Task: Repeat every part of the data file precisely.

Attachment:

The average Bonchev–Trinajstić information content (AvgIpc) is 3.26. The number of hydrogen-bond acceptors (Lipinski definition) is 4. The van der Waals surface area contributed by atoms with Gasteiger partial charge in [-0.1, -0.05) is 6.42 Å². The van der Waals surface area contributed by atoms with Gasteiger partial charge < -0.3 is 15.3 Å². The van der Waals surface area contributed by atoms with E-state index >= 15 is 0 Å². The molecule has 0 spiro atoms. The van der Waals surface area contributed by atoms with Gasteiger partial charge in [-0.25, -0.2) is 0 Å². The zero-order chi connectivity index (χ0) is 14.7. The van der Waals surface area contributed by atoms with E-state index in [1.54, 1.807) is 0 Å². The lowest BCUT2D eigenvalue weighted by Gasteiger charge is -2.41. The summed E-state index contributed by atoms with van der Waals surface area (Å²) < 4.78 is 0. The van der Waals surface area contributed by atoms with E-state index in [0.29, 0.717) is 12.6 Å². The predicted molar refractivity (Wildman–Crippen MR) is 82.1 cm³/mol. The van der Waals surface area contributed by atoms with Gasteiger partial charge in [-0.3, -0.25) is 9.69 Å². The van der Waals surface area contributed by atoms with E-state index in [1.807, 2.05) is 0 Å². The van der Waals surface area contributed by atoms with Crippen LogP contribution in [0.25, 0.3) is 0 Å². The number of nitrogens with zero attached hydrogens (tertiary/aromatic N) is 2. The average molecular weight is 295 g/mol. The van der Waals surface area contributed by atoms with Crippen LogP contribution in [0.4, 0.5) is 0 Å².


The average Bonchev–Trinajstić information content (AvgIpc) is 3.26. The number of hydrogen-bond acceptors (Lipinski definition) is 4. The van der Waals surface area contributed by atoms with Gasteiger partial charge in [-0.1, -0.05) is 6.42 Å². The van der Waals surface area contributed by atoms with Gasteiger partial charge < -0.3 is 15.3 Å². The van der Waals surface area contributed by atoms with E-state index >= 15 is 0 Å². The molecule has 0 spiro atoms. The van der Waals surface area contributed by atoms with Gasteiger partial charge in [-0.25, -0.2) is 0 Å². The zero-order chi connectivity index (χ0) is 14.7. The van der Waals surface area contributed by atoms with E-state index in [1.54, 1.807) is 0 Å². The lowest BCUT2D eigenvalue weighted by Gasteiger charge is -2.41. The summed E-state index contributed by atoms with van der Waals surface area (Å²) < 4.78 is 0. The van der Waals surface area contributed by atoms with E-state index in [0.29, 0.717) is 12.6 Å². The predicted molar refractivity (Wildman–Crippen MR) is 82.1 cm³/mol. The van der Waals surface area contributed by atoms with Gasteiger partial charge in [-0.3, -0.25) is 9.69 Å². The van der Waals surface area contributed by atoms with E-state index in [1.807, 2.05) is 0 Å². The van der Waals surface area contributed by atoms with Crippen LogP contribution in [0.25, 0.3) is 0 Å². The number of nitrogens with zero attached hydrogens (tertiary/aromatic N) is 2. The average molecular weight is 295 g/mol. The van der Waals surface area contributed by atoms with Crippen LogP contribution in [0.4, 0.5) is 0 Å².